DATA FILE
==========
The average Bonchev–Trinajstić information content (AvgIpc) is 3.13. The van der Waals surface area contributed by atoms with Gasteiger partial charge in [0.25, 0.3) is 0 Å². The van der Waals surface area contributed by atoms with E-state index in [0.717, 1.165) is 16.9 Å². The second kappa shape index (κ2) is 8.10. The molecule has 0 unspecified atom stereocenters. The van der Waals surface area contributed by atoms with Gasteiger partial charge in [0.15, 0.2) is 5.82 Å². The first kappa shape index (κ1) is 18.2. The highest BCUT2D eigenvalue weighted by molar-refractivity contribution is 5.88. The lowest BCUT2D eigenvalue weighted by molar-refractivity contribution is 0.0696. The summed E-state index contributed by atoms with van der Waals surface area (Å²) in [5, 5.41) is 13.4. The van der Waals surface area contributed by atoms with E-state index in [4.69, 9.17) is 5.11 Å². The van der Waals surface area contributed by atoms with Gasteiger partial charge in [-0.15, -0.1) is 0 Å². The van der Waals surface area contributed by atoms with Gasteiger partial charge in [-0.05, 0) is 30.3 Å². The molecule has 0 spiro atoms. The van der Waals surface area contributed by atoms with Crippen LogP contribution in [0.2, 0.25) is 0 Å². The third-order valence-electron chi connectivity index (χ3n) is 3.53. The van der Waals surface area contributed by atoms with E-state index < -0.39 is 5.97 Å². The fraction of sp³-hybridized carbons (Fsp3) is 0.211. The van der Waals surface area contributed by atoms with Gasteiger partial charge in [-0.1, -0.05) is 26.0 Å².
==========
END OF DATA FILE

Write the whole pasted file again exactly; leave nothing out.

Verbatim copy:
The average Bonchev–Trinajstić information content (AvgIpc) is 3.13. The van der Waals surface area contributed by atoms with Gasteiger partial charge in [0.25, 0.3) is 0 Å². The van der Waals surface area contributed by atoms with E-state index in [0.717, 1.165) is 16.9 Å². The second kappa shape index (κ2) is 8.10. The molecule has 0 unspecified atom stereocenters. The van der Waals surface area contributed by atoms with Gasteiger partial charge in [0.15, 0.2) is 5.82 Å². The first kappa shape index (κ1) is 18.2. The highest BCUT2D eigenvalue weighted by molar-refractivity contribution is 5.88. The lowest BCUT2D eigenvalue weighted by molar-refractivity contribution is 0.0696. The summed E-state index contributed by atoms with van der Waals surface area (Å²) in [5, 5.41) is 13.4. The van der Waals surface area contributed by atoms with E-state index in [4.69, 9.17) is 5.11 Å². The van der Waals surface area contributed by atoms with Gasteiger partial charge in [-0.15, -0.1) is 0 Å². The van der Waals surface area contributed by atoms with Gasteiger partial charge in [-0.05, 0) is 30.3 Å². The molecule has 0 spiro atoms. The van der Waals surface area contributed by atoms with Crippen LogP contribution in [0.2, 0.25) is 0 Å². The third-order valence-electron chi connectivity index (χ3n) is 3.53. The van der Waals surface area contributed by atoms with E-state index < -0.39 is 5.97 Å². The fraction of sp³-hybridized carbons (Fsp3) is 0.211. The van der Waals surface area contributed by atoms with Gasteiger partial charge in [-0.1, -0.05) is 26.0 Å².